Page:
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Ketchum v. Overlake Hospital Medical Center

as corrected: January 28, 1991.

HELEN KETCHUM, ET AL, APPELLANTS
v.
OVERLAKE HOSPITAL MEDICAL CENTER, RESPONDENT



Britt, J.*fn* Grosse, C.j., and Webster, J., concur.

Author: Britt

Helen and Joseph Ketchum (referred to collectively as Ketchum), plaintiffs below, appeal from a judgment in favor of respondent Overlake Hospital Medical Center (Overlake) in a medical malpractice action. Among other things, Ketchum challenges an instruction informing the jury that a disagreement among health care providers regarding appropriate treatment does not establish negligence. We agree that the giving of the instruction was prejudicial error and reverse.

On September 28, 1980, appellant Helen Ketchum was admitted to respondent Overlake Hospital Medical Center. Ketchum's physician, Dr. John Maxwell, a neurosurgeon, had diagnosed a subarachnoid hemorrhage. An angiogram revealed that Ketchum was suffering from an aneurysm at the tip of her basilar artery, the primary artery supplying blood to the brain stem.

Ketchum suffered a second hemorrhage on October 6, 1980, which left her in a coma for several hours. Following this hemorrhage, Dr. Maxwell diagnosed vasospasm, a condition in which blood vessels constrict, reducing the blood

supply to the brain. Such constriction may be severe enough to destroy brain tissue supplied by the blood vessels.

On November 13, 1980, Dr. Maxwell operated on Ketchum. Utilizing a microscope, Dr. Maxwell placed a silver "clip" on the aneurysm to prevent future hemorrhage. The operation lasted from about 11 a.m. to 6 p.m. Ketchum was placed in the intensive care unit (ICU) for recovery.

When examined in 1989, Mrs. Ketchum was found to be suffering from severe mental retardation. The primary basis for this lawsuit is Ketchum's contention that her present condition is the result of negligent nursing care that she received in the ICU of Overlake during the night shift -- 11 p.m. to 7 a.m. -- following the operation.

The testimony at trial focused on the degree to which Ketchum's condition may have deteriorated during the night shift, whether the Overlake nurse adequately assessed and documented Ketchum's condition during this period, whether the nurse properly informed Dr. Maxwell of Ketchum's condition during the night, and whether Ketchum's present condition was the result of the allegedly negligent care that she received during this shift or whether the damage had occurred prior to the operation.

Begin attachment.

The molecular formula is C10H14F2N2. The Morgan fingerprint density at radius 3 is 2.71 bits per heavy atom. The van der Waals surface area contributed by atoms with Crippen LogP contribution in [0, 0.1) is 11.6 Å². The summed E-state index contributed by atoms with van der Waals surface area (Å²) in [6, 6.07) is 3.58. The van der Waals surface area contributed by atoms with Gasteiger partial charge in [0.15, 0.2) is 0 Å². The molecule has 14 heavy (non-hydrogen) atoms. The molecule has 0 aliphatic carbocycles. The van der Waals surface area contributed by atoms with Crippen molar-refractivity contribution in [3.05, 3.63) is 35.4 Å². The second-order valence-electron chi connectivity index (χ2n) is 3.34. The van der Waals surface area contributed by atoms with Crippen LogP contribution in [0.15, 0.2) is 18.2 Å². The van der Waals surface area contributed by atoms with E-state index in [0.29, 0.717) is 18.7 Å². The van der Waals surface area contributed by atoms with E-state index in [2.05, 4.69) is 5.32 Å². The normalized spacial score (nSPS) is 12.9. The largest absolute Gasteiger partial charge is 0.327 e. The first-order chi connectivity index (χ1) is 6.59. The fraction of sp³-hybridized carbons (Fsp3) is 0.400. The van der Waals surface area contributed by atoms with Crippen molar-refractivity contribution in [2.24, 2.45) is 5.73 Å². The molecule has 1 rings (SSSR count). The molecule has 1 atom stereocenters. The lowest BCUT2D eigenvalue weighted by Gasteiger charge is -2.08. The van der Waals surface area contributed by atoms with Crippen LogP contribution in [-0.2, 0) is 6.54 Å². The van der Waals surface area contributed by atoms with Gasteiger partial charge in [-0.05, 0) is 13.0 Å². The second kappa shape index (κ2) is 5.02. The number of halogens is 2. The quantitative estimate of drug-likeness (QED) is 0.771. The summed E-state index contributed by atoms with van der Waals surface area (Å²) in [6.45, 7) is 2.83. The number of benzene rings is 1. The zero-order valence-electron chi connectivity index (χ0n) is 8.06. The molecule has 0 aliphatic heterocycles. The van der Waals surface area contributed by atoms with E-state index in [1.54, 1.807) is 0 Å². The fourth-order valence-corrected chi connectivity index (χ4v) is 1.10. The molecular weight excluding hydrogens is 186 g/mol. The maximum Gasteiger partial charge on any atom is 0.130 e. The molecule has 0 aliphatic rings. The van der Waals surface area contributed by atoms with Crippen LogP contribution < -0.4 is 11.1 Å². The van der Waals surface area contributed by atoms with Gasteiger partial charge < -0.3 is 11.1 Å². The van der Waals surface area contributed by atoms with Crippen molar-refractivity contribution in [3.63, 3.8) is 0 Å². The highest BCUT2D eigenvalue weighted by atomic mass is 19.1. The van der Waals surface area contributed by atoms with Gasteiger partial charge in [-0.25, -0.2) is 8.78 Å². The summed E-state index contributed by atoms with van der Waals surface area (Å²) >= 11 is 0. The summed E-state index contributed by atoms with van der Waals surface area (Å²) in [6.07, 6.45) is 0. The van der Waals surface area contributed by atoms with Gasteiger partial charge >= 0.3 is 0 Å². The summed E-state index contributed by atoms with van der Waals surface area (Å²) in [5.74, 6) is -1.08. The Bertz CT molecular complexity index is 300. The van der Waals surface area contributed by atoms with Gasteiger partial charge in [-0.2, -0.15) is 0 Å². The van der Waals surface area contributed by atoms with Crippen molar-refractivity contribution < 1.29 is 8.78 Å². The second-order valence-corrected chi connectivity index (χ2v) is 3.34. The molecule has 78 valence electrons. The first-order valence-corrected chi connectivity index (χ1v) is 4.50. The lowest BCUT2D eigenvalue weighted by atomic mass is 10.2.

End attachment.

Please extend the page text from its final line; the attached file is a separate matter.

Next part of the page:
Patricia Tobis, a registered nurse, testified that the Overlake nurse had inadequately assessed and documented Ketchum's neurological condition during the night shift. According to Tobis, Ketchum's night shift chart indicated that the nurse had failed to document adequate responses to a series of warning signs, including respiratory distress, elevated pulse, and reduced pupilar response, all signs of Ketchum's possible deteriorating condition. Tobis was concerned that Ketchum's chart did not indicate that Dr. Maxwell had been adequately informed of the warning signs.

Dr. Robert Rand, a professor of neurosurgery, also testified for the plaintiff. Rand, who examined Ketchum in 1989, stated that a reasonably prudent ICU nurse would

have reported the warning signs to Dr. Maxwell. In Rand's opinion, the warning signs indicated that Ketchum was experiencing brain stem compression during the night shift. According to Dr. Rand, if Dr. Maxwell had been informed of these warning signs, he could have prescribed a diuretic, which would have relieved the pressure on Ketchum's brain, and the damage causing Ketchum's current condition would probably not have occurred. Dr. Rand ...


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